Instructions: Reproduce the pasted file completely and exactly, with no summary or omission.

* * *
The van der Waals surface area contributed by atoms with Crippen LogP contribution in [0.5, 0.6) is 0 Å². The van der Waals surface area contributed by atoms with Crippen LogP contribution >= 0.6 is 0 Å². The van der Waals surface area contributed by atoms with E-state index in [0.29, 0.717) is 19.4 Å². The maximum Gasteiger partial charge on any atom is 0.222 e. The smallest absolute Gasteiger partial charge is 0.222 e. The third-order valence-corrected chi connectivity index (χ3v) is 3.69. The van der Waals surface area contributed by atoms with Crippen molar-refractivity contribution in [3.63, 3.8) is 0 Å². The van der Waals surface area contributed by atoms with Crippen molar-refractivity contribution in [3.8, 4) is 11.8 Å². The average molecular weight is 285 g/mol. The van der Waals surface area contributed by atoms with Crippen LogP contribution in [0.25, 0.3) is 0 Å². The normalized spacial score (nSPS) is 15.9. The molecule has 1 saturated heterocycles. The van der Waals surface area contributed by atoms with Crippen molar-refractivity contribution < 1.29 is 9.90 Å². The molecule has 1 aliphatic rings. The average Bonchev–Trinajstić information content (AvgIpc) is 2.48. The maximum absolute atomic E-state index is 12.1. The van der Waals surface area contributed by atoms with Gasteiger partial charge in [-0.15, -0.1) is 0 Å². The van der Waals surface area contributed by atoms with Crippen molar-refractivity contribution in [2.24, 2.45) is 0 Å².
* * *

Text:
The van der Waals surface area contributed by atoms with Crippen LogP contribution in [0.5, 0.6) is 0 Å². The van der Waals surface area contributed by atoms with Crippen LogP contribution >= 0.6 is 0 Å². The van der Waals surface area contributed by atoms with E-state index in [0.29, 0.717) is 19.4 Å². The maximum Gasteiger partial charge on any atom is 0.222 e. The smallest absolute Gasteiger partial charge is 0.222 e. The third-order valence-corrected chi connectivity index (χ3v) is 3.69. The van der Waals surface area contributed by atoms with Crippen molar-refractivity contribution in [3.63, 3.8) is 0 Å². The van der Waals surface area contributed by atoms with Crippen molar-refractivity contribution in [3.8, 4) is 11.8 Å². The average molecular weight is 285 g/mol. The van der Waals surface area contributed by atoms with Crippen LogP contribution in [0.25, 0.3) is 0 Å². The normalized spacial score (nSPS) is 15.9. The molecule has 1 saturated heterocycles. The van der Waals surface area contributed by atoms with Crippen molar-refractivity contribution < 1.29 is 9.90 Å². The molecule has 1 aliphatic rings. The average Bonchev–Trinajstić information content (AvgIpc) is 2.48. The maximum absolute atomic E-state index is 12.1. The van der Waals surface area contributed by atoms with Gasteiger partial charge in [-0.15, -0.1) is 0 Å². The van der Waals surface area contributed by atoms with Crippen molar-refractivity contribution in [2.24, 2.45) is 0 Å².